Questrom: Student Profiles

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Feeling the wind rush through her hair as she jumps out of a plane that is 13,000 ft above ground is the type of thrill Xue Zhang craves. Zhang has gone sky diving 3 times now, once in California, then Hawaii and recently Dubai.

“Mindlessness, is the sensation that keeps me coming back for more,” said Zhang. “When you are falling through the air, you have nothing to fear, nothing to worry, nothing to care or even think about.”

Diving is a reoccurring theme in Zhang’s life. Her most recent experience was when she dove into a lake in the southern part of China and took under water photographs for National Geographic.

Zhang said, “It was difficult because we had to get approval from a number of experts before diving in the lake. We were talking to experts in biology and archaeology. When we were finally certified to dive in the lake, it was all worth it.”

The “we” Zhang is referring to is herself and her instructor, Qiang Li Ghang. Ghang is a professional photographer and chose Zhang as his unofficial assistant for a year. Ghang was so impressed with Zhang’s work; he hooked her up with the gig of a lifetime, working for National Geographic.

Ghang said, “Xue has a natural eye for photography. She is patient and very observant. These are two attributes that are critical in a successful photographer. I have seen her capture beautiful moments and her skills are only getting stronger.”

Zhang was also hooked up with the National Geographic scholarship because she was the honors student in her district for her high school in Beijing. Zhang’s school flew her out to Russia for free, and paid for her travel and boarding fees. A pretty good deal, considering National Geographic was also paying her 700$ dollars per image.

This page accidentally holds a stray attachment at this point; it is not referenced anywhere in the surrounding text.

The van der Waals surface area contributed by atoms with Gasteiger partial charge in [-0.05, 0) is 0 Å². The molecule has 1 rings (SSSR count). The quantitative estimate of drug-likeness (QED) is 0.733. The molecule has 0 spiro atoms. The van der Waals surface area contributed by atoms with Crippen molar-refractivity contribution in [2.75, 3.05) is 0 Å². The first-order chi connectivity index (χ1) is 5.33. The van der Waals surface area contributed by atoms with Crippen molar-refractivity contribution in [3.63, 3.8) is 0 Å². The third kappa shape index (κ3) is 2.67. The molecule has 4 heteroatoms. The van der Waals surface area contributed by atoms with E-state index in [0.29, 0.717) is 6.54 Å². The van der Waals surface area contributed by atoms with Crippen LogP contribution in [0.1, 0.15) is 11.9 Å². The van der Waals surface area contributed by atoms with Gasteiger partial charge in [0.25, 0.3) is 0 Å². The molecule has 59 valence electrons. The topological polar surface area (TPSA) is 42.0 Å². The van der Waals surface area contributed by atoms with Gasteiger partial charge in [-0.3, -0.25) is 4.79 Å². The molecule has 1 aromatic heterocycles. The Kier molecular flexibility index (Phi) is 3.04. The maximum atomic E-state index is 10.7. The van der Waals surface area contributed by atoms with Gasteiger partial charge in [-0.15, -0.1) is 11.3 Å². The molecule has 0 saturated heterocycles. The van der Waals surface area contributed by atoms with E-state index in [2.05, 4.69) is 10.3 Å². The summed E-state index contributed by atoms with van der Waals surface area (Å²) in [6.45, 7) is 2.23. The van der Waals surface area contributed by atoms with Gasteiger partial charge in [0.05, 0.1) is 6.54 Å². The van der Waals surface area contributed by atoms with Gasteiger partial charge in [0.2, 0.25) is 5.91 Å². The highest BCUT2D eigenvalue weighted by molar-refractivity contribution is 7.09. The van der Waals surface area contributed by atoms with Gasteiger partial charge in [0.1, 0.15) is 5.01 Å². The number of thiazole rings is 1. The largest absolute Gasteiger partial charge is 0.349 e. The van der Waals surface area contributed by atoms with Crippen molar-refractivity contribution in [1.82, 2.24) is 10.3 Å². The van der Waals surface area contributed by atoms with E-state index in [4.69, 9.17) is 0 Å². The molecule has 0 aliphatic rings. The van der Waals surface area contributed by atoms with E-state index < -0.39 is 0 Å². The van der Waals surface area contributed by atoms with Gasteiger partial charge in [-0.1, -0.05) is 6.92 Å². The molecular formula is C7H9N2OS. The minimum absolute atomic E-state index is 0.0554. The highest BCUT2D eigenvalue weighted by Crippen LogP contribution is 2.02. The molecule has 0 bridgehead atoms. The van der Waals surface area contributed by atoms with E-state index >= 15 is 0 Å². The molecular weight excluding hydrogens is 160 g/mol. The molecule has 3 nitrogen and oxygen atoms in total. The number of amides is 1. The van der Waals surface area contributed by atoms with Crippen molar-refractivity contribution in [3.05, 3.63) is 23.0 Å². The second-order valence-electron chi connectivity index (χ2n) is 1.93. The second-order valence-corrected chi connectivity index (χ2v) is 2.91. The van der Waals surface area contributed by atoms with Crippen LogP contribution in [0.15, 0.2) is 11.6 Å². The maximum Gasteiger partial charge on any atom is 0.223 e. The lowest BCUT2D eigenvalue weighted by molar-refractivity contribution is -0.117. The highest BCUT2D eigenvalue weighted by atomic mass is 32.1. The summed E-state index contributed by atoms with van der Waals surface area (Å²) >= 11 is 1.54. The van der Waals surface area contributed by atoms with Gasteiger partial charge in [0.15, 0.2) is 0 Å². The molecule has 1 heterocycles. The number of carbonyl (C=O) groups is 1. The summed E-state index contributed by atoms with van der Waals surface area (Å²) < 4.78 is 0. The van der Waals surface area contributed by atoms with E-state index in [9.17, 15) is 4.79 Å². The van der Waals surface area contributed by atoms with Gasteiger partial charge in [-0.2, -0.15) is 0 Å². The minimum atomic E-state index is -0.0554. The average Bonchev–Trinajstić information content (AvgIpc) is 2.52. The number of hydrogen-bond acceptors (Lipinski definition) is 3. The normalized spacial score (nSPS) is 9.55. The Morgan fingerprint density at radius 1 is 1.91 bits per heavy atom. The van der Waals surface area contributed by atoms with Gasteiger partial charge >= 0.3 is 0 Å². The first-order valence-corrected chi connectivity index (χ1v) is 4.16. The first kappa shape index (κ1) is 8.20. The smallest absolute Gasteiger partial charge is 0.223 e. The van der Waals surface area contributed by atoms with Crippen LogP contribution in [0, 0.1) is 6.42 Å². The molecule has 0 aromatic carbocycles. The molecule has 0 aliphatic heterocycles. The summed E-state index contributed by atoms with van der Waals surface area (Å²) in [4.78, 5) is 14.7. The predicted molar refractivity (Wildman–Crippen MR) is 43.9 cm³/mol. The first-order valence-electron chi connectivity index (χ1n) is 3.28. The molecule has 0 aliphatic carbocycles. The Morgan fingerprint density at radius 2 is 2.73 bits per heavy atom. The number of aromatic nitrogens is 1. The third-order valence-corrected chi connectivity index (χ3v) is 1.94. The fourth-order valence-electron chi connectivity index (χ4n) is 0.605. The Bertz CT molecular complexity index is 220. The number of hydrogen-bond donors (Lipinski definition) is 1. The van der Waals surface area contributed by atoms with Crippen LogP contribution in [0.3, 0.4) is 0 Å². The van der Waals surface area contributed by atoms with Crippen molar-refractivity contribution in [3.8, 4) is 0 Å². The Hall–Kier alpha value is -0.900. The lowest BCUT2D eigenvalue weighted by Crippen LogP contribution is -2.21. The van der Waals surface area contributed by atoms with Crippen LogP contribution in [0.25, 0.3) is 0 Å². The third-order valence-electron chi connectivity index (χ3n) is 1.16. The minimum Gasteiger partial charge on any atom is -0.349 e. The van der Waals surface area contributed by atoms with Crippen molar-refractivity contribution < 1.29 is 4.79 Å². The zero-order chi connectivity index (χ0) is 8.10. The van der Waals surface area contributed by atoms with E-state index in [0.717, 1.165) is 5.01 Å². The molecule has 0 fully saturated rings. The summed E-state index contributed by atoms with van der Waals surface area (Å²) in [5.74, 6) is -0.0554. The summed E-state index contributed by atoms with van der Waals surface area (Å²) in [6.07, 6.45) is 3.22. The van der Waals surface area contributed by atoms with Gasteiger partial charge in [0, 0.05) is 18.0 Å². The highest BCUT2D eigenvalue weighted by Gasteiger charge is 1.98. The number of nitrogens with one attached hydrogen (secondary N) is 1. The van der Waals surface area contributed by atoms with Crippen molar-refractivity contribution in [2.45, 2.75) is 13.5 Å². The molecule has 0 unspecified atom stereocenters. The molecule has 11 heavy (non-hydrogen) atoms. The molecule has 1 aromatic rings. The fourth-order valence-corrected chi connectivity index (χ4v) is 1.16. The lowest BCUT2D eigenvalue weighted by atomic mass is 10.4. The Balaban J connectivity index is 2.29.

Zhang said, “I wasn’t nervous for the scholarship that summer. Sure I was leaving my family for the first time, but I had the opportunity to go see another world and then come back and share the experience with them. I would have so much regret if I did not go.”

Working for National Geographic is an experience that Zhang feels will benefit her in the long run. One of Zhang’s biggest life goals is to own her own photography studio.

Zhang said, “I am a finance major in Questrom. I enjoy learning that material, but math has always been a means to an end for me. In the future, I see myself working for a couple years in finance, but only to get the money to go to graduate school and start up my own photography studio.”

Jumping out of a plane is a walk in the park for Zhang. The transition between school and work is what really jumps her bones.

“It’s scary,” said Zhang. “Entry level jobs do not pay very well and I will be independently supporting myself straight out of college.”

Zhang is practical about her future, she knows the transition between school and work will be difficult, so she has already started saving money for after college. For this reason, playing the stocks is part of Zhang’s daily routine.

“Go to class, hit the gym, meet up with friends and then go home to deal with stocks,” Zhang said is her typical day-to-day schedule. “My dad taught me how to deal with stocks in high school. I have a pretty big portfolio now. I manage about 52 stocks and I’ve made a decent profit.”

Stocks are a source of revenue that Zhang will continue to grow throughout the duration of her life. Zhang is realistic about her photography career. She said, “photography isn’t a practical career anymore. Today, anyone can take a photo on their phone, so people are less likely to hire professional photographers unless they are having a special event like a wedding. The last thing I want to do is be a wedding photographer.”